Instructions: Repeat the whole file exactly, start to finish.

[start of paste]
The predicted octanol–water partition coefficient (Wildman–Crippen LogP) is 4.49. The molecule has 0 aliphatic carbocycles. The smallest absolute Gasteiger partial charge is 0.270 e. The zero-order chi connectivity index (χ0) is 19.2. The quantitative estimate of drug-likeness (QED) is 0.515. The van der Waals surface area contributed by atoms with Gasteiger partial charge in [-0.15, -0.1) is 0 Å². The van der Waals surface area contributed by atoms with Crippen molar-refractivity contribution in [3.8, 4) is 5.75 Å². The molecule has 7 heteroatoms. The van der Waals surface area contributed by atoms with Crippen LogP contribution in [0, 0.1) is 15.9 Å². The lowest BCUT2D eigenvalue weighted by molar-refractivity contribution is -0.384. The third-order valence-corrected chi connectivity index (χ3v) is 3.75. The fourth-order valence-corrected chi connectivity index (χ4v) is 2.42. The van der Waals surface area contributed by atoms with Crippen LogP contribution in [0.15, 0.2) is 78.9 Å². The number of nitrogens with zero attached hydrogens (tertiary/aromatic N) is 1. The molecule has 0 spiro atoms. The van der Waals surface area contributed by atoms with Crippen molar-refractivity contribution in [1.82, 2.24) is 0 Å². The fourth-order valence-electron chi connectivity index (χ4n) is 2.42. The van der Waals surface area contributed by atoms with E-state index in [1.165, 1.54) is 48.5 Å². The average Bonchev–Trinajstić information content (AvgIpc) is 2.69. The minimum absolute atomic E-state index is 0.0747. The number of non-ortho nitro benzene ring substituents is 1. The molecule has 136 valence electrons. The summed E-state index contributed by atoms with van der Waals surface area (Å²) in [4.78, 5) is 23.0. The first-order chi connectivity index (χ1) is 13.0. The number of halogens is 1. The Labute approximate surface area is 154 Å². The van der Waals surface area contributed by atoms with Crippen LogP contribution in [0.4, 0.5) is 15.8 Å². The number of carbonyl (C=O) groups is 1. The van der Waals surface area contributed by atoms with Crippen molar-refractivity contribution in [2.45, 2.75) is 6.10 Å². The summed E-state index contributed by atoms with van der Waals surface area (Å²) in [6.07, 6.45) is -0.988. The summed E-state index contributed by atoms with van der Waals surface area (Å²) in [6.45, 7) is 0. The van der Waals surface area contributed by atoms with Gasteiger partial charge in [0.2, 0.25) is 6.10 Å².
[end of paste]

The predicted octanol–water partition coefficient (Wildman–Crippen LogP) is 4.49. The molecule has 0 aliphatic carbocycles. The smallest absolute Gasteiger partial charge is 0.270 e. The zero-order chi connectivity index (χ0) is 19.2. The quantitative estimate of drug-likeness (QED) is 0.515. The van der Waals surface area contributed by atoms with Gasteiger partial charge in [-0.15, -0.1) is 0 Å². The van der Waals surface area contributed by atoms with Crippen molar-refractivity contribution in [3.8, 4) is 5.75 Å². The molecule has 7 heteroatoms. The van der Waals surface area contributed by atoms with Crippen LogP contribution in [0, 0.1) is 15.9 Å². The lowest BCUT2D eigenvalue weighted by molar-refractivity contribution is -0.384. The third-order valence-corrected chi connectivity index (χ3v) is 3.75. The fourth-order valence-corrected chi connectivity index (χ4v) is 2.42. The van der Waals surface area contributed by atoms with Crippen LogP contribution in [0.15, 0.2) is 78.9 Å². The number of nitrogens with zero attached hydrogens (tertiary/aromatic N) is 1. The molecule has 0 spiro atoms. The van der Waals surface area contributed by atoms with Crippen molar-refractivity contribution in [1.82, 2.24) is 0 Å². The fourth-order valence-electron chi connectivity index (χ4n) is 2.42. The van der Waals surface area contributed by atoms with E-state index in [1.165, 1.54) is 48.5 Å². The average Bonchev–Trinajstić information content (AvgIpc) is 2.69. The minimum absolute atomic E-state index is 0.0747. The number of non-ortho nitro benzene ring substituents is 1. The molecule has 136 valence electrons. The summed E-state index contributed by atoms with van der Waals surface area (Å²) in [4.78, 5) is 23.0. The first-order chi connectivity index (χ1) is 13.0. The number of halogens is 1. The Labute approximate surface area is 154 Å². The van der Waals surface area contributed by atoms with Crippen LogP contribution in [0.4, 0.5) is 15.8 Å². The number of carbonyl (C=O) groups is 1. The van der Waals surface area contributed by atoms with Crippen molar-refractivity contribution in [2.45, 2.75) is 6.10 Å². The summed E-state index contributed by atoms with van der Waals surface area (Å²) in [6.07, 6.45) is -0.988. The summed E-state index contributed by atoms with van der Waals surface area (Å²) in [6.45, 7) is 0. The van der Waals surface area contributed by atoms with Gasteiger partial charge in [0.2, 0.25) is 6.10 Å².